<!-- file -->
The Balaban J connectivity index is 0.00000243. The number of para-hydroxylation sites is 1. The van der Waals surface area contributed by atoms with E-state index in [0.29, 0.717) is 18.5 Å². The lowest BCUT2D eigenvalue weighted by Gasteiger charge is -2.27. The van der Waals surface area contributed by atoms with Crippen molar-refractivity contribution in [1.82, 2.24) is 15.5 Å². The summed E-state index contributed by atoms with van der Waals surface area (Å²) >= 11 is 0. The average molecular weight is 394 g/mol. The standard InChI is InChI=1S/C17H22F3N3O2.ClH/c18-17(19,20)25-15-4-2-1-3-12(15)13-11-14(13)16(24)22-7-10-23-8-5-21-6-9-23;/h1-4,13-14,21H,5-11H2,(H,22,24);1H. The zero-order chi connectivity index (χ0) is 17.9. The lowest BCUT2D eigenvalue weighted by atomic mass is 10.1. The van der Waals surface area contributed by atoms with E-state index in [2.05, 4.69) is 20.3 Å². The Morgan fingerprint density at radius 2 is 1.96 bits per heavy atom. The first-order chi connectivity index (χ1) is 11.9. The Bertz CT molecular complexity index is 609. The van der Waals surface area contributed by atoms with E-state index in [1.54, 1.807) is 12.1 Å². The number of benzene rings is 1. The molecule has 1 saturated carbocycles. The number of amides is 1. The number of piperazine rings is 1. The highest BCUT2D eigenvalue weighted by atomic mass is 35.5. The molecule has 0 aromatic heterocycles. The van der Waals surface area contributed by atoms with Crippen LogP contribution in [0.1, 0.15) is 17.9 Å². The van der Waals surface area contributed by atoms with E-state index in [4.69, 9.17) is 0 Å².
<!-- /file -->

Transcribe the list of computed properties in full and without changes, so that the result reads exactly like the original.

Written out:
The Balaban J connectivity index is 0.00000243. The number of para-hydroxylation sites is 1. The van der Waals surface area contributed by atoms with E-state index in [0.29, 0.717) is 18.5 Å². The lowest BCUT2D eigenvalue weighted by Gasteiger charge is -2.27. The van der Waals surface area contributed by atoms with Crippen molar-refractivity contribution in [1.82, 2.24) is 15.5 Å². The summed E-state index contributed by atoms with van der Waals surface area (Å²) >= 11 is 0. The average molecular weight is 394 g/mol. The standard InChI is InChI=1S/C17H22F3N3O2.ClH/c18-17(19,20)25-15-4-2-1-3-12(15)13-11-14(13)16(24)22-7-10-23-8-5-21-6-9-23;/h1-4,13-14,21H,5-11H2,(H,22,24);1H. The zero-order chi connectivity index (χ0) is 17.9. The lowest BCUT2D eigenvalue weighted by atomic mass is 10.1. The van der Waals surface area contributed by atoms with E-state index in [2.05, 4.69) is 20.3 Å². The Morgan fingerprint density at radius 2 is 1.96 bits per heavy atom. The first-order chi connectivity index (χ1) is 11.9. The Bertz CT molecular complexity index is 609. The van der Waals surface area contributed by atoms with E-state index in [1.54, 1.807) is 12.1 Å². The number of benzene rings is 1. The molecule has 1 saturated carbocycles. The number of amides is 1. The number of piperazine rings is 1. The highest BCUT2D eigenvalue weighted by atomic mass is 35.5. The molecule has 0 aromatic heterocycles. The van der Waals surface area contributed by atoms with Crippen LogP contribution in [0.1, 0.15) is 17.9 Å². The van der Waals surface area contributed by atoms with E-state index in [4.69, 9.17) is 0 Å².